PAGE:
Fishing grass edges in 25 to 30 feet, Andreas caught his fish on an umbrella rig carrying white Strike King 3.75 Rage Swimmers on 1/8- and 1/16-ounce heads and a drop-shot with a Zoom Finesse Worm in watermelon red magic. The latter yielded the big bite around 2:30 on Saturday.

Andreas says his forward-looking sonar proved invaluable for identifying opportunities and then watching fish react to his bait.

“When the sun had warmed the water, I could see that the fish were about 8 feet from the top; they were up there sunning,” he says. “The fish were schooling and chasing shad. They were pushing that bait up against a wall of grass, and if you’re there at the right time, you’re going to catch them.”

 

8. Trees essential for Cortiana

Oklahoma pro Kyle Cortiana turned in a consistent performance with catches of 10-7 and 12-7, which lifted him to eighth place with 22-14. Essential to his success was a key piece of cover he located during practice.

“I had an underwater tree that you could put a deer stand in,” Cortiana says. “I was in 25 feet of water, and it had 10 feet of hydrilla next to it. I hooked one big fish there in practice, shook her off and caught her in the first three casts on the first day. It was a 6-11.

“I went back there today [Saturday] and threw plastics in there but couldn’t get bit. So I threw a jerkbait and caught another 6-pounder.”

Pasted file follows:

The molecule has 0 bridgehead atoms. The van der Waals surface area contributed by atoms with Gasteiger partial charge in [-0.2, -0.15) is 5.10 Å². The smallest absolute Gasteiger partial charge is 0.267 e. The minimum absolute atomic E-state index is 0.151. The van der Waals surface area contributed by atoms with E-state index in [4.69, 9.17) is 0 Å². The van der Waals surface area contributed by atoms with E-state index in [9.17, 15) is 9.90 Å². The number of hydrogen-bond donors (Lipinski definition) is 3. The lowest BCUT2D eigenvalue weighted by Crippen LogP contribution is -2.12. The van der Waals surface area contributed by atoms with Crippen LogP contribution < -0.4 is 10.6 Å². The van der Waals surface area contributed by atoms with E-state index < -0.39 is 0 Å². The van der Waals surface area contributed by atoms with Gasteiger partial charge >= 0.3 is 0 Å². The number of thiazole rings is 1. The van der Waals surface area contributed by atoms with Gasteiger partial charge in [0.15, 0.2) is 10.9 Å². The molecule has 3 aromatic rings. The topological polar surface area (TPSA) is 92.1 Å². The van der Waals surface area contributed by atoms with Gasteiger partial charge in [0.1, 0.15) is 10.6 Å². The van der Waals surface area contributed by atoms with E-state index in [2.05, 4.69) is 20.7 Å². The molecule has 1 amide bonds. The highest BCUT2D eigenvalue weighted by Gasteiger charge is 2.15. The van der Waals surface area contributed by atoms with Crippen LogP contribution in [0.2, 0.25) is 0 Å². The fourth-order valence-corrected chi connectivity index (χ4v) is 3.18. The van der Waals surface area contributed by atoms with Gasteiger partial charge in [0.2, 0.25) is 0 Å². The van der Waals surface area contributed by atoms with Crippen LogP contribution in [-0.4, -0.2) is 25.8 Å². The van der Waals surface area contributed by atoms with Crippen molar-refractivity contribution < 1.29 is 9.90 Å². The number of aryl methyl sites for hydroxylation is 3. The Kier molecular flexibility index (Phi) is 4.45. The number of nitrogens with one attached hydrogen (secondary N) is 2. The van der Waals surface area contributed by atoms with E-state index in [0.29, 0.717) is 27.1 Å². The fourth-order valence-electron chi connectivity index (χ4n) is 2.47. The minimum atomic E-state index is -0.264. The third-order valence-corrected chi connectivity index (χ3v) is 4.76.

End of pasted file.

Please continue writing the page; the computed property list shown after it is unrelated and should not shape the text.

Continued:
After catching his tree fish, Cortiana says he ran the lake end-to-end. On the second day, he chased the wind and targeted banks exposed to the light breezes blowing across Amistad.

Cortiana’s top baits were a green pumpkin Gene Larew TattleTail Worm on a shaky head, a jerkbait, a Gene Larew Ned Rig Inch Worm in Minnesota flash on a Ned head and a chrome/olive back Bill Lewis Rat-L-Trap.

 

9. Glenn finesse fishes with drop-shot

After placing third on the first day with 14-15, Belton, Texas, pro Clyde Glenn found Amistad less generous in the final round. He came up one fish short of a limit but added 7-6 to finish ninth with 22-5.

“The first day, we had a little more wind first thing in the morning, and I was able to catch them,” Glenn says. “On this lake, when the wind doesn’t blow, they just don’t bite well.”

Glenn caught his day-two fish on a drop-shot with a watermelon red magic Zoom Salty Super Fluke Jr. and 8 1/2-pound-test Sunline fluorocarbon.

Fishing 15 to 20 feet of water, Glenn targeted patches of hydrilla. Patience was the key to his presentations.

“You’d make a cast, let it go to the bottom, take out your slack, and just hold it and wait,” he says. “I was counting 30 to 40 seconds at times and barely moving it. The fish were just barely tapping it.”

 

10. Deep jerkbait action puts Crawford in 10th

Oklahoma pro Lance Crawford placed sixth on the first day with 13-11, but a slower final day yielded only a small limit of 7-7. He ended in 10th with a tournament total of 21-2.

Crawford started each morning with jerkbaits, alternating between a Smithwick Perfect 10 Rogue and a Megabass Vision 110+1 in Table Rock shad color. The key, he says, was a patient presentation in deep water.

“I was sitting in 60 feet of water and throwing up shallow over a break in about 30 feet,” he says. “I was throwing up to about 15 feet and working it as deep as I could. You had to let it sit a long time once you got it deep.

“I caught most of my fish early on the Megabass jerkbait, and later in the day I had to go to the Rogue. It was like the water was 40 degrees, the way they’d hit it. You’d have to leave it sitting there, drink a pop and wait on them.”

Tags: crankbait  jerkbait  hydrilla  drop-shot  swimbait  umbrella-rig  amistad  david-a-brown  post-tournament  2019-01-03-lake-amistad